Heart palpitations are very common during perimenopause and are usually a bit startling the first couple of times they occur. Your heart may feel like it is racing, slowing, irregular, or just “thrashing around in there.” It may accompany or precede a hot flash, and is probably responding to the same hormone fluctuations that make the rest of your vascular system a little unstable during this time. Because cardiac problems sometimes start in midlife, you will want to check with your health care provider if you have palpitations frequently or if they are painful or dramatic.
It's Not Love, It's the Coffee
Remember when a rapidly beating heart meant you were excited to see a new love? Menopausal palpitations can feel like that, but the most likely cause is either anxiety or stimulants. It's hard to say whether women feel anxious because their hearts are beating fast, or their hearts beat fast because they are anxious. If you find yourself feeling anxious or having panic episodes, talk to your health care provider or mental health counselor. There are relaxation exercises, biofeedback techniques, and medications that can help you through anxious moments or events.
And if you are a habitual stimulant user you may notice that heart palpitations may occur when you use alcohol, caffeine, diet pills, or decongestants. Even if you are used to these substances, they may set off an episode of palpitating because you're more sensitive to small changes, just as spicy food can trigger a hot flash.
Other medical conditions may have palpitations as a symptom, which is why it's a good idea to check out any changes in your heartbeat. If you are anemic, dehydrated, or have high blood sugar or an overactive thyroid, you may notice heart palpitations. Any of these conditions should be evaluated to be sure they are not serious health problems.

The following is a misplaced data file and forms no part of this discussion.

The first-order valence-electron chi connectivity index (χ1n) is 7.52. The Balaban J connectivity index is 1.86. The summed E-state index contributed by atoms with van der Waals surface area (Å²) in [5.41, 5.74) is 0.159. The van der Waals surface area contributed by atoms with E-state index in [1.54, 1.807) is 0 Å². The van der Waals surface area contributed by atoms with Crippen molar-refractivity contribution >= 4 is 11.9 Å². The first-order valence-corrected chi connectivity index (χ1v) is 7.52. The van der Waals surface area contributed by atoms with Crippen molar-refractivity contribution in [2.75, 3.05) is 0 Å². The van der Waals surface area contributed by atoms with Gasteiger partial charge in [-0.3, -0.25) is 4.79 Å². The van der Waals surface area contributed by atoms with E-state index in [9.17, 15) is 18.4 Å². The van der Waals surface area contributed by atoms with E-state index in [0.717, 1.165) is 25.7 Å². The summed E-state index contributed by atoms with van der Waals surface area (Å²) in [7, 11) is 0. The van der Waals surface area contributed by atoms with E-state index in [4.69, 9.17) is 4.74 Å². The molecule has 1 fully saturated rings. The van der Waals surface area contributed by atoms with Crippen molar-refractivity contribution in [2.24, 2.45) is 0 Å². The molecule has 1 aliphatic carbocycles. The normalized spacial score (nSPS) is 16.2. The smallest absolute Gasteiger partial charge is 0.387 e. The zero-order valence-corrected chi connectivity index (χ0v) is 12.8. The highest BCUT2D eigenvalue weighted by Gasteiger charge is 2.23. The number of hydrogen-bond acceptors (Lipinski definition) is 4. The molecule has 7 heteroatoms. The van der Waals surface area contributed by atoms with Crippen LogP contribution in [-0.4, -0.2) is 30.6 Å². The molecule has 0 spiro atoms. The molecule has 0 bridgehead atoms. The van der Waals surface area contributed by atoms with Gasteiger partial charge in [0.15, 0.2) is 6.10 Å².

Is It a Heart Attack?
That, of course, is the fear when your heart starts acting erratically. Although cardiac disease is rarely the cause of heart palpitations in perimenopause, it is possible that you are experiencing cardiac symptoms. Heart attack symptoms are different for women than for men, and it is important not to dismiss ongoing heart irregularities without having them evaluated.
Like other transient symptoms of the perimenopause, palpitations usually go away on their own after a few months. If you find that exercise or certain situations trigger them, learn to stop what you are doing and breathe in a slow, regular way until your heartbeat returns to normal. This, too, shall pass.
Although heart palpitations are common during perimenopause and are almost always benign, they can also signal more serious problems. If you have dizziness, fainting, tightness in the neck or chest, abdominal pain, or nausea with the palpitations, or if your heart rate is over 120 beats a minute, go to the emergency room or urgent care to be checked.